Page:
Mohammed Khadda

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Mohammad Khadda in 1981

Mohammed Khadda (Arabic: محمد الخدة‎‎; 14 March 1930, Mostaganem, French Algeria – 4 May 1991, Algiers, Algeria) was an Algerian painter, sculptor, and writer. Khadda has been considered to be among the founders of contemporary Algerian painting and one of the many representatives of the "sign painters."[1] He debuted in 1960. His influences included Cubism and Arabic calligraphy. He tended toward the non-figurative or abstract.[2][3] He represented a generation of Algerian artists who combined the ideas of calligraphic heritage and formal language of Western formal writing through Western abstraction through the 1950s.[4]

Biography[edit]

Mohammed Khadda was the eldest of five children, two of whom died while infants. His father, Bendehiba Khadda, was born in 1912 in the town of Mina and moved to Mostaganem at a very young age. He was born blind, yet held various occupations such as a bricklayer and a dock worker. Khadda’s mother, Nebi El Ghali was born in 1911 in Zemora, Algeria, a city near Tiaret. When she was a little girl, her parents were murdered by a settler tribe near where she lived. She, like Mohammed’s father, was also blind, but managed to adjust. Both Benedehiba and Nebi met in Mostaganem and were married in 1929.

In 1936, Mohammed Khadda attended a school in Tigditt, Mostaganem in an Arab neighborhood. In 1942, he and his family had to leave Mostaganem because of a famine in the area. The family moved to Tiaret and they moved in with his aunt. It was miserable there because their aunt couldn’t provide for them due to her age. Three months later, he returned to Mostaganem and he went back to school. In 1943, he received a diploma from the school. His father wanted him to get a job as soon as he received his diploma, but one of his teachers gave him a year of respite so he did not have to settle for a job he did not enjoy. In 1944, Khadda found a job for a printing company called “Ain Sefra.” During the day, Khadda would draw and make sketches for the printing company. He decided to take on a second job in the evening, binding books for different writers such as Omar Khayyam, Abdou Mohammed, Taha Hussein, Hafid, Jami, Andre Gide, Andre Breton, and Jean Cocteau. During the years of resistance against the French, many artists including Khadda went and fought for the National Liberation Army. After finishing with the army, he settled down and his career as an artist slowly began.

Art[edit]

Often working with a palette of earth tones, Khadda created tactile compositions that layer Arabic writing and calligraphy over atmospheric abstract canvases.[5] For the most part, Mohammed Khadda was a self-taught painter of abstract compositions. He used Arabic characters and signs taken from Berber tattoos in his artwork. Though he was self-taught for part of his life, he also had connections with art schools. In 1947, Khadda met Abdallah Benantaur, an artist born in Mostaganem a year after Khadda was born. After their encounter, Khadda enrolled in an École des Beaux-arts [College of Fine Arts] where he learned different art techniques such as watercolors, pastels, and paintings. He continued to expand on his painting techniques by painting scenes of meetings in bookstores and flea markets. In 1948, he and Benantaur went to visit a friend in a hospital sanatorium, it was during this visit that Khadda saw the Museum of Fine Arts where he was inspired by paintings by Eugene Delacroix, Eugene Fromentin, Théodore Chassériau, and Nasreddine Dinet. He was also influenced by sculptures by Rodin and Antoine Bourdelle.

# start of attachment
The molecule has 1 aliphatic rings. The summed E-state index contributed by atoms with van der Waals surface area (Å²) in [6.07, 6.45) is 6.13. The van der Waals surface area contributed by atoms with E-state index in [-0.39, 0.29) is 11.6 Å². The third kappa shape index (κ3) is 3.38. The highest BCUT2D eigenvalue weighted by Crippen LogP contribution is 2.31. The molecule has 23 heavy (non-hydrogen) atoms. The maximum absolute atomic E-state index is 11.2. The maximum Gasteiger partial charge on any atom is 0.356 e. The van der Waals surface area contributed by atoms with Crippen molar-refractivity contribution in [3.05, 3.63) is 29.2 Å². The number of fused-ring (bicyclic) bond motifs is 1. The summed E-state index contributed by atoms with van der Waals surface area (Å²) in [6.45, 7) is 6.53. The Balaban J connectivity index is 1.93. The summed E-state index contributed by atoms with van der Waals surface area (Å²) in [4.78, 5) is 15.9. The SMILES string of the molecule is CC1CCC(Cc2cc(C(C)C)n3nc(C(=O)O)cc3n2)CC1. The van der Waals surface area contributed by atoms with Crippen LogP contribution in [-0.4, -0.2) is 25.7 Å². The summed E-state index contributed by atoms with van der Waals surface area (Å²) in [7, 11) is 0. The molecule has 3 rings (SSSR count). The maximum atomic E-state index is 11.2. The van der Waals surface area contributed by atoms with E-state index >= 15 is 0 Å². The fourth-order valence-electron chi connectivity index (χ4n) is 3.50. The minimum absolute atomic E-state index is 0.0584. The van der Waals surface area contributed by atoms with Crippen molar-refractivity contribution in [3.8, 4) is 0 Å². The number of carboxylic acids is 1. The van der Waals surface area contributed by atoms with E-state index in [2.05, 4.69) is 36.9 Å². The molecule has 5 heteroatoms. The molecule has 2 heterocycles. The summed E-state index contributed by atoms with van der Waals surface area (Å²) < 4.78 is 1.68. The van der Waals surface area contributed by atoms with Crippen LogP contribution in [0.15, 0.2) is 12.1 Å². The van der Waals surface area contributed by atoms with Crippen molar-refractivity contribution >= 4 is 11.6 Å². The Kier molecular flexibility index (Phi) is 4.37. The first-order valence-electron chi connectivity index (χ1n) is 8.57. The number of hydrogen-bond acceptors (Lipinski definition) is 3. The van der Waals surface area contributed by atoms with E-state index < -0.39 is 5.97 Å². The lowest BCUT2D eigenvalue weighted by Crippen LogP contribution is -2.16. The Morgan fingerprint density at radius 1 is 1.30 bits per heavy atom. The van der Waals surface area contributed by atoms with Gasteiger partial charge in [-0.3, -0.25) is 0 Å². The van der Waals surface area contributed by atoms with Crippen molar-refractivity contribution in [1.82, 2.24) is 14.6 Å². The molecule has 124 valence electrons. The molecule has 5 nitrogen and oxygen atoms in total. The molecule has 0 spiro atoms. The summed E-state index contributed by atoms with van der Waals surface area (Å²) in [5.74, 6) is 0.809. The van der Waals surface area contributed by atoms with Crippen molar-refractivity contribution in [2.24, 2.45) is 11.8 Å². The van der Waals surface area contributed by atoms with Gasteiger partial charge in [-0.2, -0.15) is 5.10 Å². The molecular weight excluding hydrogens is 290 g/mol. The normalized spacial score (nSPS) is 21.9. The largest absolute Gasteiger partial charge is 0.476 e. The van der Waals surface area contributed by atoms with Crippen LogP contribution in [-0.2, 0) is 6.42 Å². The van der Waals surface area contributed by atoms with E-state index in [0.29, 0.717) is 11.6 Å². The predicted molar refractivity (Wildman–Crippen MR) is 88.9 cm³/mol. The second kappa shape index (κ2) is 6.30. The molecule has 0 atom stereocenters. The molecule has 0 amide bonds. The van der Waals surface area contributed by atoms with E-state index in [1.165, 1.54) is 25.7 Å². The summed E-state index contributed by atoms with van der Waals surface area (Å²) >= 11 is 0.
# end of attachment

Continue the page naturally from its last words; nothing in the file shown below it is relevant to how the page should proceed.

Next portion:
In 1953, like many other artists from Africa, Mohammed Khadda traveled to Paris, France to continue his education. During that time, he studied under Pablo Picasso and learned the styles of Cubism which greatly influenced his art.[6] He spent a decade in Europe before returning to Algeria. After returning, he worked to set up an art community in Algeria for young aspiring artists to hone their potential skills. In 1964, he and others established the National Union of the Visual Arts. Khadda established the Sign Painters and School of the Sign in 1967. He also illustrated books for Rachid Boudjedra, Tahar Djaout, and others.

Important Movements[edit]

Mohammed Khadda was involved in many art movements and organizations throughout his career that have and will continue to influence art in Africa and the rest of the world. Some of these include:

  • National Union of the Visual Arts, 1967
  • Aouchem (Arabic for tattoo) Art Movement, 1967[7]
  • School of Sign, 1967
  • "Sign Painters"[8]
  • Created over 70 murals in the 1970s
  • Fought with the National Liberation Army during French Resistance

References[edit]

  1. ^ "Algeria". Grove Art Online: 1. 26 May 2010. Retrieved 7 November 2014. 
  2. ^ Lonely Planet:Algeria
  3. ^ "Mémoire de signes: l'abstraction chez Jean-Michel Atlan et Mohammed Khadda" in the French Review Archived 2014-01-31 at the Wayback Machine.
  4. ^ "Mohammed Khadda". http://www.barjeelartfoundation.org. Barjeel Art Foundation. Retrieved 6 November 2014.  External link in |website= (help)
  5. ^ "Mohammed Khadda". http://www.barjeelartfoundation.org. Barjeel Art Foundation. Retrieved 6 November 2014.  External link in |website= (help)
  6. ^ Ham, Anthony; Luckham, Nana; Sattin, Anthony. Algeria. Google Scholar: Lonely Planet. 
  7. ^ "Mohammed Khadda". http://www.barjeelartfoundation.org. Barjeel Art Foundation. Retrieved 6 November 2014.  External link in |website= (help)
  8. ^ "Mohammed Khadda". http://www.barjeelartfoundation.org. Barjeel Art Foundation. Retrieved 6 November 2014.  External link in |website= (help)

External links[edit]

External links[edit]